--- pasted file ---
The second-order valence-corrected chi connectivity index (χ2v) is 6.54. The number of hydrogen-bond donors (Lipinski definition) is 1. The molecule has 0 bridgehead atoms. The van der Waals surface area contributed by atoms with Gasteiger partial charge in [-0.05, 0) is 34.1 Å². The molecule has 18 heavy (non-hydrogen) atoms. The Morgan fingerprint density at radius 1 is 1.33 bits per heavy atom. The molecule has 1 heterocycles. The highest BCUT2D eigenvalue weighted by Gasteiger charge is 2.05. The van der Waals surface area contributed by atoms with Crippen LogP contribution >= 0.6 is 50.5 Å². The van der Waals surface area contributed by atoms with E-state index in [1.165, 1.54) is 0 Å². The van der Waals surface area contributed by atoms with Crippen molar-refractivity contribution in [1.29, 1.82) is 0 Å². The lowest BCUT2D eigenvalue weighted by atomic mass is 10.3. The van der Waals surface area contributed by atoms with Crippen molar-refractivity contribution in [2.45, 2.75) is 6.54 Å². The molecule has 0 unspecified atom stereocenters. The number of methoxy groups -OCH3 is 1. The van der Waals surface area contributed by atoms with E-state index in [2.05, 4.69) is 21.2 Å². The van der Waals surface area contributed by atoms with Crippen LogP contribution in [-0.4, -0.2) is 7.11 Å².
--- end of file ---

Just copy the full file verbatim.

The second-order valence-corrected chi connectivity index (χ2v) is 6.54. The number of hydrogen-bond donors (Lipinski definition) is 1. The molecule has 0 bridgehead atoms. The van der Waals surface area contributed by atoms with Gasteiger partial charge in [-0.05, 0) is 34.1 Å². The molecule has 18 heavy (non-hydrogen) atoms. The Morgan fingerprint density at radius 1 is 1.33 bits per heavy atom. The molecule has 1 heterocycles. The highest BCUT2D eigenvalue weighted by Gasteiger charge is 2.05. The van der Waals surface area contributed by atoms with Crippen LogP contribution >= 0.6 is 50.5 Å². The van der Waals surface area contributed by atoms with E-state index in [1.165, 1.54) is 0 Å². The van der Waals surface area contributed by atoms with Crippen molar-refractivity contribution in [1.29, 1.82) is 0 Å². The lowest BCUT2D eigenvalue weighted by atomic mass is 10.3. The van der Waals surface area contributed by atoms with Crippen molar-refractivity contribution in [2.45, 2.75) is 6.54 Å². The molecule has 0 unspecified atom stereocenters. The number of methoxy groups -OCH3 is 1. The van der Waals surface area contributed by atoms with E-state index in [2.05, 4.69) is 21.2 Å². The van der Waals surface area contributed by atoms with Crippen LogP contribution in [-0.4, -0.2) is 7.11 Å².